Are accelerators really helping new businesses to effectively queue jump to faster development? We assess whether accelerated culture can be applied to even traditional business models...
One of the positive things to emerge from the global recession was a surge of entrepreneurial activity that saw many people decide to start their own business. For those looking to fast track their new venture an early port of call may well have been a start-up accelerator, a programme designed to literally accelerate start-up growth, from launch to viable business.
They provide a 'one-stop shop' of funding, business training, networking and mentoring, office space and technology, usually over a period of three months, often in exchange for a small amount of equity. This culminates in 'demo days' where the start-up teams get to pitch to a panel of experienced investors.
Best known for speeding up growth in software start-ups – it was through Y Combinator that Airbnb and Dropbox went on to become billion-dollar businesses - accelerators are diversifying, into hardware, biotech, energy and other sectors.
And from just a handful of programmes that existed less than five years ago, there are now hundreds of accelerators, and accelerator rankings. In the US, AngelPad, MuckerLab and Techstars form the top three, based on factors such as fundraising, valuations, exits, and survival rate.
In Europe, Entrepreneurial Spark, Wayra, Startupbootcamp, STING (Stockholm Innovation and Growth), and Entrepreneur First have emerged as successful programmes.
It is a flourishing sector, but are these accelerators really helping new businesses to effectively queue jump to faster development?
Some have enjoyed high success rates. The accelerator at EMLYON Business School in France, for example, has seen 950 companies set up or taken over, ten of which are stock market listed, having created 11,000 direct jobs. The accelerator has a 90 per cent five-year survival rate.
Overall, accelerators have made the path from having an idea to having a company much smoother for founders, says Matt Clifford, co-founder of Entrepreneur First.
"Accelerators' relatively small investment sizes mean that many more start-ups have been funded in the last few years than would otherwise be the case," he says.
However, he as points out, these same factors could mean the bar has been set too low.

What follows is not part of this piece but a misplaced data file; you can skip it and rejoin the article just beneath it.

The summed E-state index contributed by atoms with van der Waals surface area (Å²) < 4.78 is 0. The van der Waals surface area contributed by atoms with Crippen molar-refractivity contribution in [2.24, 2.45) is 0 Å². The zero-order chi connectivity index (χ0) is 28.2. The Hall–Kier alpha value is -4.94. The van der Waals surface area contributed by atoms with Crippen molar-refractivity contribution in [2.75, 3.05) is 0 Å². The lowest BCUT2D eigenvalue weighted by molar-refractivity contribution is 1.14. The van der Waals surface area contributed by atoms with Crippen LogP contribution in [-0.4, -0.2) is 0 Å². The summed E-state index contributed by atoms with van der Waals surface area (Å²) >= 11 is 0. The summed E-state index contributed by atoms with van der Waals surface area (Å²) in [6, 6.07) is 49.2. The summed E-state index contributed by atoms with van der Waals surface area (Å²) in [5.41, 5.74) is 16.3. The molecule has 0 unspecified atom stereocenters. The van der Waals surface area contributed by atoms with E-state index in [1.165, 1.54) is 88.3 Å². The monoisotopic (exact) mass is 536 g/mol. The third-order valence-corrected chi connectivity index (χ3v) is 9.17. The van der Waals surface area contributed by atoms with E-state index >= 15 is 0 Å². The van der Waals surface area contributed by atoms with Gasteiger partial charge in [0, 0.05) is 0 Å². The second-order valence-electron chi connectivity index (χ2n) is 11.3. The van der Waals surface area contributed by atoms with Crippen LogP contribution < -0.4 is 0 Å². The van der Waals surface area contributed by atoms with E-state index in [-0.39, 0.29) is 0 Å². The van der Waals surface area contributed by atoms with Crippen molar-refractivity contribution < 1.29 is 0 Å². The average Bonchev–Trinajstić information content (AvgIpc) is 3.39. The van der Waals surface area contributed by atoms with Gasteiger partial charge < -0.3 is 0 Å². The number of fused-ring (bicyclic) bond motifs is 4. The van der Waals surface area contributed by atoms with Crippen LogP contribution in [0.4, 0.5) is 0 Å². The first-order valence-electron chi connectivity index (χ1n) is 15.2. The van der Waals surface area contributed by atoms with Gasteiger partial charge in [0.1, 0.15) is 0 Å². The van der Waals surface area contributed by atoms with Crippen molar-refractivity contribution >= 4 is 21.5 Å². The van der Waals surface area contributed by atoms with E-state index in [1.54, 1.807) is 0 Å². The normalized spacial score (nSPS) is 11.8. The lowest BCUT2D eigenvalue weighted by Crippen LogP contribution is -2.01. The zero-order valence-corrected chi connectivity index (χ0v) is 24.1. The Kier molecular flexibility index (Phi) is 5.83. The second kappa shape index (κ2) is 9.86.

"Low quality accelerators, especially those whose business model isn't about investment returns, sometimes churn out companies with little regard for their chances of success or their founders' personal development as entrepreneurs," adds Clifford.
The conclusion might be that accelerators are good for short-term help, but not for providing long-term business support
What are the pros and cons? On the up side, accelerator programmes can bring cash into a business that might otherwise take months to secure. Those that lay on extras, such as office space, help free up more of the founder’s time to focus on growing the business.
And the drawbacks? During those intensive weeks of acceleration, entrepreneurs have access to plenty of resources and networking opportunities, but the all-important one-on-one mentoring time can be fairly limited.
And once the programme is finished, those whose businesses are not quite ready to fly may feel they need more support. But they won’t get it from the accelerator, which is already preparing for its next cohort of fresh start-ups. For some it can feel like being left on a limb.
They clearly provide opportunities for entrepreneurs with great ideas but no resources to take them forward, as well as encourage more would-be entrepreneurs to take a chance and see their ideas through, driving entrepreneurship and business creation.
However, the conclusion might be that accelerators are good for short-term help, but not for providing long-term business support. They also vary enormously in the specifics of what’s on offer, so any start-up founder thinking of joining one needs to do their homework.
The single biggest factor they should be looking for appears to be the accelerator's investment track record, with the quality of mentorship, location and investment terms also important considerations.
"These are very imperfect measures, however," says Clifford. "What entrepreneurs should really be concerned about is how much value the accelerator adds to a typical start-up. It's not the same thing as track record, which will be dominated by one or two outlier investments.
"That's useful information for an investor in the accelerator, but not for an entrepreneur deciding whether to participate. Unfortunately, value add is very hard to measure, but I'd advise entrepreneurs to talk to alumni of an accelerator, including those who have failed, to get a more relevant picture."
Generally, accelerators prepare start-ups to go down the venture capital financing route, where the company will end up raising multiple rounds of funding from venture capital funds over a period of years.
It's a route that can lead to tremendous success - Google, Facebook and Uber all funded their growth from accelerators - but high-speed progress is not the solution for all start-ups.
And unless your company is making a vastly scalable product or you want to build your company organically and maintain long-term control, accelerated business progress may not be for you.